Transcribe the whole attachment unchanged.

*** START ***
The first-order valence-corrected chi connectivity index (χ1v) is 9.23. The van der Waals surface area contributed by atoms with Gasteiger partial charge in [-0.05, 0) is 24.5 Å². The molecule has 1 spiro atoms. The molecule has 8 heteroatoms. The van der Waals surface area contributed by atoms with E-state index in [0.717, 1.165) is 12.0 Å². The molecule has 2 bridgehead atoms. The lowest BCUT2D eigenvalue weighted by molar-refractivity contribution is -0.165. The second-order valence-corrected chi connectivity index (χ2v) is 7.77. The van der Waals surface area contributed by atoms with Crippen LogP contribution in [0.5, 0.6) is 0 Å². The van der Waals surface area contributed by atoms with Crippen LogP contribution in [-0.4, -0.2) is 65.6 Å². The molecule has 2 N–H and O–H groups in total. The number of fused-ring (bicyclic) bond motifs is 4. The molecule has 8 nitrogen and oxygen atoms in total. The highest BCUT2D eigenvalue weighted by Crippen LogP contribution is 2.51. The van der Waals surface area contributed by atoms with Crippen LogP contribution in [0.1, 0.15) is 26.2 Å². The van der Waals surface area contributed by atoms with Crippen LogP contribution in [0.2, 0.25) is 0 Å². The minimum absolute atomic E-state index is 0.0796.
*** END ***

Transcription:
The first-order valence-corrected chi connectivity index (χ1v) is 9.23. The van der Waals surface area contributed by atoms with Gasteiger partial charge in [-0.05, 0) is 24.5 Å². The molecule has 1 spiro atoms. The molecule has 8 heteroatoms. The van der Waals surface area contributed by atoms with E-state index in [0.717, 1.165) is 12.0 Å². The molecule has 2 bridgehead atoms. The lowest BCUT2D eigenvalue weighted by molar-refractivity contribution is -0.165. The second-order valence-corrected chi connectivity index (χ2v) is 7.77. The van der Waals surface area contributed by atoms with Crippen LogP contribution in [0.5, 0.6) is 0 Å². The van der Waals surface area contributed by atoms with Crippen LogP contribution in [-0.4, -0.2) is 65.6 Å². The molecule has 2 N–H and O–H groups in total. The number of fused-ring (bicyclic) bond motifs is 4. The molecule has 8 nitrogen and oxygen atoms in total. The highest BCUT2D eigenvalue weighted by Crippen LogP contribution is 2.51. The van der Waals surface area contributed by atoms with Crippen LogP contribution in [0.1, 0.15) is 26.2 Å². The van der Waals surface area contributed by atoms with Crippen LogP contribution in [0.2, 0.25) is 0 Å². The minimum absolute atomic E-state index is 0.0796.